Charles Shipan (with Kenneth W. Moffett and Forrest Maltzman) has penned a piece for The Washington Post Monkey Cage, “The Supreme Court is taking far fewer cases than usual. Here’s why.”
In it, Shipan and colleagues describe their joint research (with Karen Miranda), recently published in Justice System Journal, which suggests that the recent drop in the Supreme Court’s caseload can be attributed to uncertainty over the outcome of individual cases.
Their research supports the idea that, “When there are stable winning coalitions involving five or more members, justices vote to hear more cases. But when the court does not have a stable winning coalition, it takes fewer cases.”
“That’s where the court finds itself today: with an even ideological split,” they write.
“With only eight justices—divided between four liberals and four conservatives—the likelihood of one side winning is highly uncertain. So we should not be surprised that the court is taking fewer cases for next term, waiting until a new coalition settles down, presumably after a new justice is at last confirmed.”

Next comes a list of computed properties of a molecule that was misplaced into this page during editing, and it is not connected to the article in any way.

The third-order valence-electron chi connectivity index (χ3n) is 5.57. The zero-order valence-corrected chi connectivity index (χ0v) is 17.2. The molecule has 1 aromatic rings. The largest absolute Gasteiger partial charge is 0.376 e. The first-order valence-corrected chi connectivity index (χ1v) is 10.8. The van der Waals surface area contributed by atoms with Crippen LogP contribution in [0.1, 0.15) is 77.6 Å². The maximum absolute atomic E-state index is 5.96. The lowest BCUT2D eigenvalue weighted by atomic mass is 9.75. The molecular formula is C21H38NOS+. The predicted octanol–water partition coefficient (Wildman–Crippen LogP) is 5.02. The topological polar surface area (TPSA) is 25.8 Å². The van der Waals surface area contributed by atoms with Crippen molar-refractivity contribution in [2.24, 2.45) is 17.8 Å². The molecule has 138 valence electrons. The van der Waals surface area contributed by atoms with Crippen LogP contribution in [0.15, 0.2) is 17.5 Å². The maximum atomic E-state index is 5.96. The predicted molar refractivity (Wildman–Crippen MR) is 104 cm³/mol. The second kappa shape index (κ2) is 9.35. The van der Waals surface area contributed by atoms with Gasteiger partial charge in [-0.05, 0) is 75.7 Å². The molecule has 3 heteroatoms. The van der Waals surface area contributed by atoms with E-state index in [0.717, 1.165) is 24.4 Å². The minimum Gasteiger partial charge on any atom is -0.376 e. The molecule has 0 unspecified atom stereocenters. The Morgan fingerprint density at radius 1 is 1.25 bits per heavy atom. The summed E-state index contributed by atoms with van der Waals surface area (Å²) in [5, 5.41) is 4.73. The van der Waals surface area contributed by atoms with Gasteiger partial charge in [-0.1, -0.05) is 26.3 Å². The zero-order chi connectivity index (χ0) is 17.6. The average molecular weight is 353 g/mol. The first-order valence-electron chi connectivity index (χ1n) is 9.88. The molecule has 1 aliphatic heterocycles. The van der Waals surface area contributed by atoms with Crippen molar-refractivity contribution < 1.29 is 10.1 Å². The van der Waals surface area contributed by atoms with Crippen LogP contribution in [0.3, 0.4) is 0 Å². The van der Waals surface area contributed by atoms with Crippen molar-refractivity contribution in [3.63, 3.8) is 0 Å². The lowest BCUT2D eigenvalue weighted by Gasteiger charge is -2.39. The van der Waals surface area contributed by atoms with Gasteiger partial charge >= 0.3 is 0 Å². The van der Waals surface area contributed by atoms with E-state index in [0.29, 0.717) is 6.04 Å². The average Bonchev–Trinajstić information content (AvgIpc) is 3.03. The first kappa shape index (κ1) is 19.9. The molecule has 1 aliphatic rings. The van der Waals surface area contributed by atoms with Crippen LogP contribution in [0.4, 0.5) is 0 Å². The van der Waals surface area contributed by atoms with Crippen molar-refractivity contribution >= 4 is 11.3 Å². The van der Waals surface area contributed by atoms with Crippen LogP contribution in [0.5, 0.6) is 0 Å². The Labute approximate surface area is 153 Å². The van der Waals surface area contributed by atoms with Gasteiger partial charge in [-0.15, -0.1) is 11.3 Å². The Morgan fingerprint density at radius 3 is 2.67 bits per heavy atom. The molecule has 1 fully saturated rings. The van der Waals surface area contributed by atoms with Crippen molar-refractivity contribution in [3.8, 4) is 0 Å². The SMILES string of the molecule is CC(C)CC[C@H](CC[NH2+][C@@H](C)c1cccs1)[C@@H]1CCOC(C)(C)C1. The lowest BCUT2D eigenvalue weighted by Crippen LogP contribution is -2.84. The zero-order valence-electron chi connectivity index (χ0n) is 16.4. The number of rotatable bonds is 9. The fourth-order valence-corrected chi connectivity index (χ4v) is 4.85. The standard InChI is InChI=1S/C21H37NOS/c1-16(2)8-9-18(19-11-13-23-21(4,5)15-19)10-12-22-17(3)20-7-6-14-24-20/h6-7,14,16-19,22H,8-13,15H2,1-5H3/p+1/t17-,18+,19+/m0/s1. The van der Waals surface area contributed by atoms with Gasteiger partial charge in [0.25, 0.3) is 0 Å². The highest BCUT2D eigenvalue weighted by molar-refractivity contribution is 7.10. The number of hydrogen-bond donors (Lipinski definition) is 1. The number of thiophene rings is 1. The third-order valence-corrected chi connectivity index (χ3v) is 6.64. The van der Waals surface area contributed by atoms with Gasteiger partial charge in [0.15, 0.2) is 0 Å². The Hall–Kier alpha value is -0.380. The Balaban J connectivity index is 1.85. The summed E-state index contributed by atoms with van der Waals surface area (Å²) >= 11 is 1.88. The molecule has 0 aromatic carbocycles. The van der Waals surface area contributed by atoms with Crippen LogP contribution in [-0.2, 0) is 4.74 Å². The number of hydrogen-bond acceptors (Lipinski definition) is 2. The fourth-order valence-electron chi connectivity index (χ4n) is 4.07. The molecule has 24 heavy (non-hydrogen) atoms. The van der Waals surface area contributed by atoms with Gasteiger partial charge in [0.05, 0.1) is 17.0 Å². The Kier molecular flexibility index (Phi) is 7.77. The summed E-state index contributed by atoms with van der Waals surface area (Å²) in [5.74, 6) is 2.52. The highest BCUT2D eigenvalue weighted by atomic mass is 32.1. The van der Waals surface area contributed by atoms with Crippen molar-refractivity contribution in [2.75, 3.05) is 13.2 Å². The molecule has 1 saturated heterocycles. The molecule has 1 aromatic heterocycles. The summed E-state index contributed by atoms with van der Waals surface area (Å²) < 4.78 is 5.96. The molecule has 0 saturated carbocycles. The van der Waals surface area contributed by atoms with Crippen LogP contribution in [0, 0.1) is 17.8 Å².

Charles R. Shipan is the J. Ira and Nicki Harris Professor of Social Sciences; a professor of political science in the College of Literature, Science, and the Arts; and a professor of public policy at the Ford School. He is the author of Designing Judicial Review, co-author of Deliberate Discretion?, and has written numerous articles and book chapters on political institutions and public policy.